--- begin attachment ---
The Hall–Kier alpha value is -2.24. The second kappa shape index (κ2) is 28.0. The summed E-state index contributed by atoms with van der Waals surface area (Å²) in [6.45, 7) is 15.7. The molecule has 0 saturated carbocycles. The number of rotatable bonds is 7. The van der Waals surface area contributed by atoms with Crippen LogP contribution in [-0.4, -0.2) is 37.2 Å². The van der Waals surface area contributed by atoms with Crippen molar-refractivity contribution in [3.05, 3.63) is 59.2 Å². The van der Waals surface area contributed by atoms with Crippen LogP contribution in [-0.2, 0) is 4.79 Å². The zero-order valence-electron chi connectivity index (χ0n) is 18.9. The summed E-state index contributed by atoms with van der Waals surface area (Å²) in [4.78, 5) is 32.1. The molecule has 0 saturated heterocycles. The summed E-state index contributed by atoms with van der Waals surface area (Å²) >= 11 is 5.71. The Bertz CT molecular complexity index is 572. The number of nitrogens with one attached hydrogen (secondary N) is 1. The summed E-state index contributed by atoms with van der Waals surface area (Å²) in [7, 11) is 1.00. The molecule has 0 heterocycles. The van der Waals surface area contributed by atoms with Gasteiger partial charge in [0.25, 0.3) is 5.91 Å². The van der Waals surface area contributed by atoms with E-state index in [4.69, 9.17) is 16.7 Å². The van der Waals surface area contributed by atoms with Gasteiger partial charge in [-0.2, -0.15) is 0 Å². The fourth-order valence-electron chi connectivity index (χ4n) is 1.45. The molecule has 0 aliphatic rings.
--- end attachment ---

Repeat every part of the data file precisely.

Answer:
The Hall–Kier alpha value is -2.24. The second kappa shape index (κ2) is 28.0. The summed E-state index contributed by atoms with van der Waals surface area (Å²) in [6.45, 7) is 15.7. The molecule has 0 saturated carbocycles. The number of rotatable bonds is 7. The van der Waals surface area contributed by atoms with Crippen LogP contribution in [-0.4, -0.2) is 37.2 Å². The van der Waals surface area contributed by atoms with Crippen molar-refractivity contribution in [3.05, 3.63) is 59.2 Å². The van der Waals surface area contributed by atoms with Crippen LogP contribution in [-0.2, 0) is 4.79 Å². The zero-order valence-electron chi connectivity index (χ0n) is 18.9. The summed E-state index contributed by atoms with van der Waals surface area (Å²) in [4.78, 5) is 32.1. The molecule has 0 saturated heterocycles. The summed E-state index contributed by atoms with van der Waals surface area (Å²) >= 11 is 5.71. The Bertz CT molecular complexity index is 572. The number of nitrogens with one attached hydrogen (secondary N) is 1. The summed E-state index contributed by atoms with van der Waals surface area (Å²) in [7, 11) is 1.00. The molecule has 0 heterocycles. The van der Waals surface area contributed by atoms with Gasteiger partial charge in [0.25, 0.3) is 5.91 Å². The van der Waals surface area contributed by atoms with E-state index in [4.69, 9.17) is 16.7 Å². The van der Waals surface area contributed by atoms with Gasteiger partial charge in [-0.2, -0.15) is 0 Å². The fourth-order valence-electron chi connectivity index (χ4n) is 1.45. The molecule has 0 aliphatic rings.